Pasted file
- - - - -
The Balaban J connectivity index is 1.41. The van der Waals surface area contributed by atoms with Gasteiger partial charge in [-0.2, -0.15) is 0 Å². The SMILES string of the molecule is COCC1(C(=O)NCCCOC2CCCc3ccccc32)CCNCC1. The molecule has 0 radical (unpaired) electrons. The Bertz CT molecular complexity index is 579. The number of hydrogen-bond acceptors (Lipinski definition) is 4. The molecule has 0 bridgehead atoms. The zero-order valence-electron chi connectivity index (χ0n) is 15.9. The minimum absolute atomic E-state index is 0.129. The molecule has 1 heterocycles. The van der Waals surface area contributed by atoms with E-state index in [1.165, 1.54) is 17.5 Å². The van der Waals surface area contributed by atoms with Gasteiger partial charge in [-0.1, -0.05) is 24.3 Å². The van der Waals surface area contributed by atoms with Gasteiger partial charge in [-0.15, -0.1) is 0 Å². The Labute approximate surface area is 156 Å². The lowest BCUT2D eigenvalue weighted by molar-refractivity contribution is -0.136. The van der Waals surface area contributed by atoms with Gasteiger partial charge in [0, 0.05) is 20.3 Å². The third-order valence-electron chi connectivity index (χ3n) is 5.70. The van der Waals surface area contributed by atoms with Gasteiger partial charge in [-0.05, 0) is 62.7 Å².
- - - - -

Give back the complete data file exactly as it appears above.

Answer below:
The Balaban J connectivity index is 1.41. The van der Waals surface area contributed by atoms with Gasteiger partial charge in [-0.2, -0.15) is 0 Å². The SMILES string of the molecule is COCC1(C(=O)NCCCOC2CCCc3ccccc32)CCNCC1. The molecule has 0 radical (unpaired) electrons. The Bertz CT molecular complexity index is 579. The number of hydrogen-bond acceptors (Lipinski definition) is 4. The molecule has 0 bridgehead atoms. The zero-order valence-electron chi connectivity index (χ0n) is 15.9. The minimum absolute atomic E-state index is 0.129. The molecule has 1 heterocycles. The van der Waals surface area contributed by atoms with E-state index in [1.165, 1.54) is 17.5 Å². The van der Waals surface area contributed by atoms with Gasteiger partial charge in [-0.1, -0.05) is 24.3 Å². The van der Waals surface area contributed by atoms with Gasteiger partial charge in [-0.15, -0.1) is 0 Å². The Labute approximate surface area is 156 Å². The lowest BCUT2D eigenvalue weighted by molar-refractivity contribution is -0.136. The van der Waals surface area contributed by atoms with Gasteiger partial charge in [0, 0.05) is 20.3 Å². The third-order valence-electron chi connectivity index (χ3n) is 5.70. The van der Waals surface area contributed by atoms with Gasteiger partial charge in [-0.05, 0) is 62.7 Å².